June, 2006:  IAPR Professor Lisa Young and co-author William Cross of Carleton University examine the motivations of people who join political parties. They find that rates of party membership are falling, most party members are nearing retirement age, and that those who remain members are frustrated by their inability to influence party policies. The paper, "Are Canadian Political Parties Empty Vessels?", has been published in the June issue of Choices, a publication of the Institute for Research on Public Policy (IRPP).

Accommodating Disability in the Workplace

June, 2006:  A conference on Accomodating Disability in the Workplace: Research, Policy and Practice, co-sponsored by the IAPR, the Industrial Relations Research Group at the University of Calgary, the Workers Compensation Board of Alberta, and the Faculty of Management at the University of Alberta, was held on June 14, 2020 at the Westin Hotel in Calgary. The conference chairs were IAPR Professor Daphne Taras and Kelly Williams of the University of Lethbridge.

Labour Arbitration and Policy Conference

June, 2006:  IAPR Fellow Allen Ponak was chair of the Labour Arbitration and Policy Conference held on June 14 and 15 at the Westin Hotel in Calgary.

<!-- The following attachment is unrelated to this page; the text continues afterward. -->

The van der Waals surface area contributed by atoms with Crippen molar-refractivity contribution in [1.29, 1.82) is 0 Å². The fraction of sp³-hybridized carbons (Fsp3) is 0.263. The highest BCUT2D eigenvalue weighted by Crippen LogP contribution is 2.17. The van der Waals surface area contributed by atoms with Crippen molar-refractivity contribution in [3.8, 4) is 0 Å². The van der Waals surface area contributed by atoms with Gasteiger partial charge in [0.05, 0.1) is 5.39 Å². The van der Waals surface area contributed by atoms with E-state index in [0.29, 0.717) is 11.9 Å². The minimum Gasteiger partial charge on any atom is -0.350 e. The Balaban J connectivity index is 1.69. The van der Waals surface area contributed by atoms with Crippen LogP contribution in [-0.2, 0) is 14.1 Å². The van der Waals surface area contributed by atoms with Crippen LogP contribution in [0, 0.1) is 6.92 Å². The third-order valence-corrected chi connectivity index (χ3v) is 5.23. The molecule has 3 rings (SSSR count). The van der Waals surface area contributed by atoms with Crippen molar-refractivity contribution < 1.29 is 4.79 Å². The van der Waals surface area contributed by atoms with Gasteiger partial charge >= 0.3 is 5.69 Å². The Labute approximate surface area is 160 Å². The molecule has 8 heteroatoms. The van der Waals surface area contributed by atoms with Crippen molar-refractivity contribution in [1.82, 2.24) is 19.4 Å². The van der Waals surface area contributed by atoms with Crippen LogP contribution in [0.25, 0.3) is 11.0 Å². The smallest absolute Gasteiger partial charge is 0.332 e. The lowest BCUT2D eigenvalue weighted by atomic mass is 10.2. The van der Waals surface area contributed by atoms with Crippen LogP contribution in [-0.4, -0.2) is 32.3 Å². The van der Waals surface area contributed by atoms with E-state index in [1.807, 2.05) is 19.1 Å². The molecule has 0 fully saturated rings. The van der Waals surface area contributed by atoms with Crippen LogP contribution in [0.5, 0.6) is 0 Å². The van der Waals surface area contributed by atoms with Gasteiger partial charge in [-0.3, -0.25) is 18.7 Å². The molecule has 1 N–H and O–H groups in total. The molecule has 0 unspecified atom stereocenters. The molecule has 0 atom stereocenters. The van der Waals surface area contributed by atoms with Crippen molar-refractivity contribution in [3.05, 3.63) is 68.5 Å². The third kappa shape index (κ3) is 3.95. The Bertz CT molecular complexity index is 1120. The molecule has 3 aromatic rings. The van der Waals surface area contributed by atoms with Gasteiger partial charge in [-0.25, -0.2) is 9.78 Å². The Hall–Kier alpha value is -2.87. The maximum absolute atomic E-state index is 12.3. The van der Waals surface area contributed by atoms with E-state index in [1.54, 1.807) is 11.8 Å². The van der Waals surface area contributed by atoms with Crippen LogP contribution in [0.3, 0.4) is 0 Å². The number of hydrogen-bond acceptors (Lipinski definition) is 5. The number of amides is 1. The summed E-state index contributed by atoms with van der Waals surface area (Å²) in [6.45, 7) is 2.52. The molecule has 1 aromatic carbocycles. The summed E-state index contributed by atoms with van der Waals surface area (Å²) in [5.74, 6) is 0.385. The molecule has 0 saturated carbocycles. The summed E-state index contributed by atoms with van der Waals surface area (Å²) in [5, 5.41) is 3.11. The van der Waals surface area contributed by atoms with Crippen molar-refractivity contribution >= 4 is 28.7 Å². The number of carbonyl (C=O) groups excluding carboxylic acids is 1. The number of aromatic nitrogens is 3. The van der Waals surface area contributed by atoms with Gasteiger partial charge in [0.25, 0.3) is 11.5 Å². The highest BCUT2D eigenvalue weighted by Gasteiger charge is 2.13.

Party and Election Finance

May, 2006: IAPR Professor Lisa Young hosted a conference on Party and Election Finance: Consequences for Democracy, at the Rozsa Center, University of Calgary, on May 25-26, 2006. To view the conference program click here.

Alberta Requires Amendment to the Labour Code

January, 2006: In an IAPR Policy Brief titled "First Contract Arbitration: Alberta Requires an Amendment to the Labour Code", IAPR Professor Daphne Taras argues important changes need to be made to Alberta's Labour Code. Taras points out that the recent labour dispute at Lakeside Packers in Brooks, Alberta may not have reached the point that it did had an arbitrator been appointed to help craft Lakeside's first collective agreement.

Private Health Care in Alberta